Poetry Fiction Issue

Bright Shadow

Wherever they come from whether the all-
        but-impenetrable bracken
             on the nearer
      side of Maple Road (so closely does she bed

them down) or deeper in the wetland (each
        new season surrendering further to
             the strangle
      of purple loosestrife) they

have made for weeks a daybed of
        the longer
             grass beneath the net
      that sometimes of an evening marks

the compass of our shuttlecock
        so Steven
             when at last he finds
      an afternoon for mowing must purposely

chase them into the woods where she
        so watchful
             in the normal course of foraging but
lulled or made a stranger to her own

first-order instinct for dis-
        quietude (so firmly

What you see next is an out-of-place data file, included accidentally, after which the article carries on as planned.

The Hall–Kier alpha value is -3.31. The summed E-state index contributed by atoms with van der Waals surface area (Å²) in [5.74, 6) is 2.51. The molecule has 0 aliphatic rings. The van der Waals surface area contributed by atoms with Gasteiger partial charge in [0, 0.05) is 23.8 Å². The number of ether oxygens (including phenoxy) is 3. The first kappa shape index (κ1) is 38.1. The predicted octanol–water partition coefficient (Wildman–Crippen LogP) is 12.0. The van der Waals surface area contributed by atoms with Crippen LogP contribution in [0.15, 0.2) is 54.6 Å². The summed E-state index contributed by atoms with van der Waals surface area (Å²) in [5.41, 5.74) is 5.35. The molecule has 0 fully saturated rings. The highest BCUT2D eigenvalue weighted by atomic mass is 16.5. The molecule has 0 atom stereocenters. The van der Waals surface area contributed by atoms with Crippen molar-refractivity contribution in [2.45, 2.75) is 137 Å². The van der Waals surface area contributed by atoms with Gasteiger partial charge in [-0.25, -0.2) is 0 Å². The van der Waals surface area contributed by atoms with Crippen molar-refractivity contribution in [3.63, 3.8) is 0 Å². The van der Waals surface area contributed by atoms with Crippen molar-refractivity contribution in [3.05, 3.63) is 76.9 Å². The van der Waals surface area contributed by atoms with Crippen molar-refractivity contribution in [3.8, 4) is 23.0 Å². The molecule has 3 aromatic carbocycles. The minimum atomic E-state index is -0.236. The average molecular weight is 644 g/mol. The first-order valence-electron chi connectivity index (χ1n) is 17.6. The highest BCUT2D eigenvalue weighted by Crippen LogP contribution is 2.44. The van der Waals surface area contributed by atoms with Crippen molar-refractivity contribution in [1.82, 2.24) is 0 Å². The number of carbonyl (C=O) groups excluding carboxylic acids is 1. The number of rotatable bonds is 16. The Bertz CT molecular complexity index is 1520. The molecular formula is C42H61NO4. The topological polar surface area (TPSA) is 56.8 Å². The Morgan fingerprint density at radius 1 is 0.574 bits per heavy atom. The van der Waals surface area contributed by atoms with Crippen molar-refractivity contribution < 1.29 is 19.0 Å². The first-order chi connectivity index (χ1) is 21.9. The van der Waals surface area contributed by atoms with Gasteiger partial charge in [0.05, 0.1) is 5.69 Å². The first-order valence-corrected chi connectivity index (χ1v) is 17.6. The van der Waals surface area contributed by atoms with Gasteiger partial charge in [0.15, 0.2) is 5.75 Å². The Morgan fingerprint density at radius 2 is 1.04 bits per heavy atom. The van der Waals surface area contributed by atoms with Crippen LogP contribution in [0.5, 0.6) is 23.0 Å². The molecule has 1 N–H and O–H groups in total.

have the scents and apparitions of
      this people-riddled bit of earth impressed

themselves upon the wax that stands for world-
        as-usual) (a scant
             twelve months ago she was
      herself the sucking diligence that made

the mother stagger on the dew-drenched
        lawn) will find them near the salt lick and
             as by a subtle field-of-
      force will reel them back to

stations-of-the-daily-path that portion out
        their wakefulness
             (the ravaged
      rhododendrons bearing witness) forever en-

grafting the strictures of hunger (bright shoots)
      to the strictures (bright
        shadow) of praise.

Linda Gregerson’s latest collection of poems, Waterbourne, received the Kingsley Tufts Prize. She teaches at the University of Michigan.
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